Hello and welcome to our thirteenth field report!
War of Rights celebrates the lives of the lost soldiers on this 17th of September, 152 years after the rolling gunfire first resounded over the hills and valleys, and offers a small teaser with a very early look at the members of the Corps D'Afrique!
Mr. D.R. Miller of Antietam had no idea of the butchery that would go on in his fields as the autumn days turned their color from a rich green to a golden tan. Before he could harvest them, the area became swarmed with the opposing troops of the Union and Confederacy. On Nicodemus Hill to the left and Dunker Church to the south, cannons roared their cacophonous song, as screaming balls of lead soared into the ranks of the blue-clad men entering the field.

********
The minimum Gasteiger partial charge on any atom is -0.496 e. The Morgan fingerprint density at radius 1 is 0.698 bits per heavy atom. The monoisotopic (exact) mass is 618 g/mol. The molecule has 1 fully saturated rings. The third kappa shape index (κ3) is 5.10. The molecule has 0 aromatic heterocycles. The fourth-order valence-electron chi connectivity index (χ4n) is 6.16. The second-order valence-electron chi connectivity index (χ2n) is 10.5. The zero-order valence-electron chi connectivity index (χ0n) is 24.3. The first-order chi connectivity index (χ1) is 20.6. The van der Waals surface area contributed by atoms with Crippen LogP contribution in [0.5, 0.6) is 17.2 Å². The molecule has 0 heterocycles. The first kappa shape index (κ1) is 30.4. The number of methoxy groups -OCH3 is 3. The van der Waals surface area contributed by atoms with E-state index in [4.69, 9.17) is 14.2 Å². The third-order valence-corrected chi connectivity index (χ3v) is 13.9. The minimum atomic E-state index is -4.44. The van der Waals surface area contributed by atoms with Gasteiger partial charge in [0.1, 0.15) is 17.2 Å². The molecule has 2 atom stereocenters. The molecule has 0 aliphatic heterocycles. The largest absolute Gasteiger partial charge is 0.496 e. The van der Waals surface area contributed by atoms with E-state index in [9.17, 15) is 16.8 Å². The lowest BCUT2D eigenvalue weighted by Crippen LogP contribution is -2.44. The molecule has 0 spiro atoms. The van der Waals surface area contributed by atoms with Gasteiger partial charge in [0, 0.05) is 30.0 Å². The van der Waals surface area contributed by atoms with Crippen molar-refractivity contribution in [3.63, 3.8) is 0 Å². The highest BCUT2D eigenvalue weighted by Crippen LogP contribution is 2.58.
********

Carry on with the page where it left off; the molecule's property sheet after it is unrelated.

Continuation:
Within two hours, the 16,500 men of both sides had inflicted on each other over 13,000 casualties between wounded and dead. The cornfield itself was decimated by the slaughter, and tainted red from the blood of both sides. The rest of the day would touch the lives of 22,717 families, whether the loved one was felled or left broken, like a china doll.
That's all for now. Until next time, have a good one!